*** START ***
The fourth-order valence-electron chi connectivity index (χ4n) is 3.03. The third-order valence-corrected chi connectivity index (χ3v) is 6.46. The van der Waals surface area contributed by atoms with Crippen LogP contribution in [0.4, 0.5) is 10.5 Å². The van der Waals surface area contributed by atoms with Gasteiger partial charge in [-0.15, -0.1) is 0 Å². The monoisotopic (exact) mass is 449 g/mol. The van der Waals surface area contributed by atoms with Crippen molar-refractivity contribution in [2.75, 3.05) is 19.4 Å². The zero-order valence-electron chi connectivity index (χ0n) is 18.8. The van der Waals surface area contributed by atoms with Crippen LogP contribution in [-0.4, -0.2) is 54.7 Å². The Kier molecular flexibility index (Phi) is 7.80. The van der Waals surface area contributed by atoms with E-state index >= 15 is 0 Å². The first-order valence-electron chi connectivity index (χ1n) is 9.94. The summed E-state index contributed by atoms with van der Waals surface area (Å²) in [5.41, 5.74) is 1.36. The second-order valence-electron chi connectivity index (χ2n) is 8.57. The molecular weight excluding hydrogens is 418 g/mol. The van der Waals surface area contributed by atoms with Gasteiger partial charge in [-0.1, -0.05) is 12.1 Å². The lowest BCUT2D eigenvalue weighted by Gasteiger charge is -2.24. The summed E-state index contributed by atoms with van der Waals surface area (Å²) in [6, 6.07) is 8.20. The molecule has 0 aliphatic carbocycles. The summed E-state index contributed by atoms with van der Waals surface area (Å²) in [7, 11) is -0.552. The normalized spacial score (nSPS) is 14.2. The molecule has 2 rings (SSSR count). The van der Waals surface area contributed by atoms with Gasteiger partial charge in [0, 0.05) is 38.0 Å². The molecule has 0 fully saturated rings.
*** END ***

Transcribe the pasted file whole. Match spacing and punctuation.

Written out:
The fourth-order valence-electron chi connectivity index (χ4n) is 3.03. The third-order valence-corrected chi connectivity index (χ3v) is 6.46. The van der Waals surface area contributed by atoms with Crippen LogP contribution in [0.4, 0.5) is 10.5 Å². The van der Waals surface area contributed by atoms with Gasteiger partial charge in [-0.15, -0.1) is 0 Å². The monoisotopic (exact) mass is 449 g/mol. The van der Waals surface area contributed by atoms with Crippen molar-refractivity contribution in [2.75, 3.05) is 19.4 Å². The zero-order valence-electron chi connectivity index (χ0n) is 18.8. The van der Waals surface area contributed by atoms with Crippen LogP contribution in [-0.4, -0.2) is 54.7 Å². The Kier molecular flexibility index (Phi) is 7.80. The van der Waals surface area contributed by atoms with E-state index >= 15 is 0 Å². The first-order valence-electron chi connectivity index (χ1n) is 9.94. The summed E-state index contributed by atoms with van der Waals surface area (Å²) in [5.41, 5.74) is 1.36. The second-order valence-electron chi connectivity index (χ2n) is 8.57. The molecular weight excluding hydrogens is 418 g/mol. The van der Waals surface area contributed by atoms with Gasteiger partial charge in [-0.1, -0.05) is 12.1 Å². The lowest BCUT2D eigenvalue weighted by Gasteiger charge is -2.24. The summed E-state index contributed by atoms with van der Waals surface area (Å²) in [6, 6.07) is 8.20. The molecule has 0 aliphatic carbocycles. The summed E-state index contributed by atoms with van der Waals surface area (Å²) in [7, 11) is -0.552. The normalized spacial score (nSPS) is 14.2. The molecule has 2 rings (SSSR count). The van der Waals surface area contributed by atoms with Gasteiger partial charge in [0, 0.05) is 38.0 Å². The molecule has 0 fully saturated rings.